Lithuania called it a state hijacking and Brussels quickly moved to close off EU airspace to the Belarusian state airline, Belavia. A month later, the EU and United States slapped a fourth round of sanctions on Belarus, followed by Canada and Britain in what was a coordinated move.
However, at least one economist has questioned the degree to which trade between the Baltic nations and Belarus has increased, chalking up the higher numbers to a rise in commodity prices.
“Knowing what is imported from Belarus in general, they are mainly goods whose prices have risen very, very rapidly during 2021. They are timber, fertilizer, and fuels. Even if, in terms of physical volume, imports remained unchanged, the amounts could indeed be much higher last year, in terms of money,” Peteris Strautiņs, an economist at the Luminor Latvija bank, said in comments to Latvian public radio on January 5.
‘Too Many Loopholes’
Tsikhanouskaya and other opponents of Lukashenka say so far Western sanctions haven’t gone far enough.
“Too many loopholes have been left and Lukashenka and his thugs are using these loopholes, misusing international laws, and they know how to circumvent the sanctions,” Tsikhanouskaya said in an interview with Euractiv in December 2021.
For example, restrictions on EU imports of potash from Belarus, Minsk’s main foreign currency earner, were crafted to exempt the grade it mainly produces — potash with 60 percent potassium content.
“The sanctions on potash are limited in scope to only about 20 percent of Belarusian potash exports, and many EU countries like Belgium want to see even those sanctions lifted,” explained Kateryna Bornukova, a research fellow at the Belarusian Economic Research and Outreach Center, which has moved from Minsk to Kyiv amid the current crisis in Belarus.
“Those EU countries importing Belarusian potash (although in small amounts compared to world volumes where Belarus is among the largest players) are not ready to see even minimal profitability losses as they are forced to buy from more expensive suppliers,” Borunkova wrote in e-mailed comments to RFE/RL.
Harsh Lukashenka critic Lithuania is cashing in on trade with Belarus, particularly from shipping potash from Belaruskali that was sanctioned by the United States in August 2021. The ban on sales of potash took effect on December 8, 2021, after a four-month wind-down period, but potash continues to be transported via Lithuania.
A Lithuanian government commission said on December 21, 2021, that an agreement signed by the state-run railway in 2018 to transport potash from Belarus goes against national-security interests, opening the door for the government to terminate it.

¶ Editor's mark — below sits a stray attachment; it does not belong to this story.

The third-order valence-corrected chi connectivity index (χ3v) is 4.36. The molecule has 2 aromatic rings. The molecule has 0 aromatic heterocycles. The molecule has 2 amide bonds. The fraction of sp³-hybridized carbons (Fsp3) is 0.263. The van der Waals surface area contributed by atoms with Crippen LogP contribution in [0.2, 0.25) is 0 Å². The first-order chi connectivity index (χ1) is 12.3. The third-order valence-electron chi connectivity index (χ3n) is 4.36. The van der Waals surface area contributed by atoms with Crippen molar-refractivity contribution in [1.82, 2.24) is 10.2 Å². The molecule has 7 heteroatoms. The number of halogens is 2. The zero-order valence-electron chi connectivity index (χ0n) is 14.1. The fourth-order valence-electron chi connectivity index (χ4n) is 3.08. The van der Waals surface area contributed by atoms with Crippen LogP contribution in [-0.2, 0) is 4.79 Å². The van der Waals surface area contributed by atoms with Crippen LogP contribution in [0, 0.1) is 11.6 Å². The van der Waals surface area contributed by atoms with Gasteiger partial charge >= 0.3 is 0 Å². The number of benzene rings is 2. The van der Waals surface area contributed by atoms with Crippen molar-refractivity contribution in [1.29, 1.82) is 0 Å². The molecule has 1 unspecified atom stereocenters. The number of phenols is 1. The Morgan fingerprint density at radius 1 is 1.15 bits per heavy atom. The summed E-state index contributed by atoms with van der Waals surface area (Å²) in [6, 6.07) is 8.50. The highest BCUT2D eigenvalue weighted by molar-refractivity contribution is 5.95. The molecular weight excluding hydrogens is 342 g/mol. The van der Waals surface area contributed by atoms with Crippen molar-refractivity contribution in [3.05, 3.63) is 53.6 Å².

The continuation of the deal caused a public outcry in Lithuania, prompting calls for Prime Minister Ingrida Simonyte to resign, although she announced on December 14, 2021, that she and her government would not step down.
“It looks like the Lithuanian government was hoping that the U.S. sanctions would cause Lithuanian companies to stop the transit, and yet it is completely incapable of stopping this transit on its own. That was really surprising,” said researcher Bornukova.
The Norwegian-based agro-giant Yara has faced calls and even an online petition to halt its purchases from Belaruskali. In December 2021, Tsikhanouskaya made a direct appeal in a telephone call with Svein Tore Holsether, the director-general of Yara, who reportedly told her that his business would review its cooperation with the Belarusian company.
Technically, Yara is not violating U.S. sanctions against Belaruskali, as its purchases are made through a subsidiary, BKK, which will not come under U.S. sanctions until April, explained analyst Slunkin.
Yara did announce on January 10 it will “wind down” its purchases of Belarusian potash by April 1.
Despite the apparent shortcomings, Western sanctions, in particular financial ones, are impacting the Belarusian economy, argued Bornukova, “significantly limiting the ability of Belarusian banks to seek financing.”
She pointed to a potassium-chloride mining and processing
plant in Belarus belonging to Slavkali, a company owned by Mikhail Gutseriyev, a Russian businessman and Lukashenka crony who has been sanctioned by the West. The plant, estimated at $2 billion, had been called the biggest investment project in Belarus. In December 2021, however, its Chinese backers pulled out, putting the project in limbo.